The April 15 Press editorial, "Controlling college costs/New ideas needed," focused appropriately on a timely, important topic, but it missed the mark regarding some of its assumptions and possible remedies.

The editorial is entirely correct that a college degree carries high value, not just in making more money during a lifetime, but also for an overall improved quality of life. Recent research indicates that this is true globally, not just in America. And it is correct, too, that the cost of college continues to rise, adding to the personal debt of students and families, and perhaps discouraging too many citizens from starting or completing college.

But the critical issue to recognize in looking for a remedy is not that students pay too much - rather, it's that they pay too big a share of college costs at public institutions, which 80 percent of all New Jersey students attend.

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Two decades ago, with more robust state investment, students paid about 35 percent of educational costs, while the state paid about 65 percent. Today, the reverse is true. Students pay about 65 percent to 70 percent of educational costs, largely because of significant state disinvestment that shifted the burden to students and families. The state has pulled back so much from funding responsibilities that Richard Stockton College of New Jersey receives about the same state funding as it did about 10 years ago, placing greater pressure on tuition and fee increases and cost-containment practices. At the same time, enrollment at colleges, such as Stockton, has increased significantly, without state support.

Beyond public disinvestment, the major elements driving cost increases are state-mandated, but unpaid contractual costs for personnel, new technology and facilities. With this said, fixing the college-affordability challenge still rests largely with the colleges, in partnership with others. Blaming the state, or having high expectations for more state funding, are not the remedy. Neither, as the editorial suggests, will reining in administrative salaries lead to a solution. Salaries of college administrators are a relatively small part of the spending picture. A major portion of administrative costs is in providing student services - from residence-hall advisors to library stuff, police, and more.

The editorial very sensibly supports a study commission to review who New Jersey wants to educate in the 21st century, how we help pay for college, and what policy reforms at the state and campus levels are needed to achieve the goals of college access, affordability and completion.

Such a study is long overdue in New Jersey. Most institutions, including Stockton, would support it.

Stockton and its sister institutions are deeply involved in building partnerships to help improve college preparation, affordability and completion. Examples include dual-degree and reverse-degree programs with community colleges, collaboration with high schools to provide college-credit courses and teacher enrichment programs, and partnerships with businesses in the region on academic program offerings, internships and revenue-producing ventures.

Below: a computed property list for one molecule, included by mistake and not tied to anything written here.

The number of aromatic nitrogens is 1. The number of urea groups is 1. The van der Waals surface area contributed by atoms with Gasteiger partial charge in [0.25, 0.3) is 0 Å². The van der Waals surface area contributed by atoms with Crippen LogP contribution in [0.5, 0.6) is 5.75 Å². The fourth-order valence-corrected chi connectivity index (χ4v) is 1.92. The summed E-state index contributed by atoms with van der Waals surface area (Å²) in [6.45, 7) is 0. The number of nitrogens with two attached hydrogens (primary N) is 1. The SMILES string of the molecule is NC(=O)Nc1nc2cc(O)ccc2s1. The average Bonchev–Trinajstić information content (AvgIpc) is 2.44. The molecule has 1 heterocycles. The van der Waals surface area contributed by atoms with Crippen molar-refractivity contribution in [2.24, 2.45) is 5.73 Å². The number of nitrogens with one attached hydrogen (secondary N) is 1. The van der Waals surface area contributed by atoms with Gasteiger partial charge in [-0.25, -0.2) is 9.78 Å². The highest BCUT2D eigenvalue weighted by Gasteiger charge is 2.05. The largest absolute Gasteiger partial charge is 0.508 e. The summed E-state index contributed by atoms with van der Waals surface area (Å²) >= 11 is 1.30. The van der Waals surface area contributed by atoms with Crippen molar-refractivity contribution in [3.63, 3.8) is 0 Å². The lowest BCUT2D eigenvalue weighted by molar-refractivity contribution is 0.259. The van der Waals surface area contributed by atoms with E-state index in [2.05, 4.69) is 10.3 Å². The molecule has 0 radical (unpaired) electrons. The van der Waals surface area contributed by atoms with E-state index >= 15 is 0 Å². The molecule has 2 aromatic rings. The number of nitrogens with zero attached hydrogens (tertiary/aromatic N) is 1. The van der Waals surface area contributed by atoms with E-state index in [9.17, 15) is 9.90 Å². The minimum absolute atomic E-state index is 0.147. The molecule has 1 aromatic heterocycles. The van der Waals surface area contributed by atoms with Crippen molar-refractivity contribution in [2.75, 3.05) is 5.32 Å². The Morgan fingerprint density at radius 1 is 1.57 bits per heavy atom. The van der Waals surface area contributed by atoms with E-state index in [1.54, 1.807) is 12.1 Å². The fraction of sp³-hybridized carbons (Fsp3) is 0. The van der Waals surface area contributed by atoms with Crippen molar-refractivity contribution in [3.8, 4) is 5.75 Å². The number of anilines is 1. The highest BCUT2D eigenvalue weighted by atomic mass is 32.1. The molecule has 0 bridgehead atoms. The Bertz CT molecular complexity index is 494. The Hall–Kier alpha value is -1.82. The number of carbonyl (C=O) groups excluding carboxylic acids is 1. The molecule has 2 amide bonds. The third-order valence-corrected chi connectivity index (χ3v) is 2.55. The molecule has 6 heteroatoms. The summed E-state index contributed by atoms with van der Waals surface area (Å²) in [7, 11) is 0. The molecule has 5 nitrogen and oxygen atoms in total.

Furthermore, through state and national collaboration initiatives, Stockton is deeply involved in finding solutions to the college affordability/completion challenge. For example, affiliated with the Hughes Center for Public Policy, the Higher Education Strategic Information and Governance program has at the heart of its activities identifying and advocating policy solutions on this matter. HESIG is tapping some of the best minds nationally and in New Jersey about college affordability, completion and value, and polling citizens as well to bring them into an informed conversation about workable ways to meet these challenges.

The search for solutions will not be found in blaming the state or the colleges for unfulfilled promises about college opportunity, or by hasty action on an unstudied legislative package of bills. To reduce the financial burden on students and families, colleges must take the lead in partnership with others, not only to constrain costs and reduce waste, but also to develop new means of delivering quality education and new business/financial practices, including student financial aid reform. On this front, too, Stockton is helping to lead statewide initiatives on new assessment tools tied to school completion and college readiness and has developed its own 10 "essential learning outcomes" to set explicit expectations about college outcomes.

Success means making informed choices among many competing public interests. Engaging citizens, policy makers, business leaders and others openly and honestly about shared responsibility for fulfilling the promise of college opportunity in New Jersey is the important first step in finding solutions.

Darryl G. Greer is the senior higher-education strategic information and governance fellow at the William J. Hughes Center for Public Policy at The Richard Stockton College of New Jersey.

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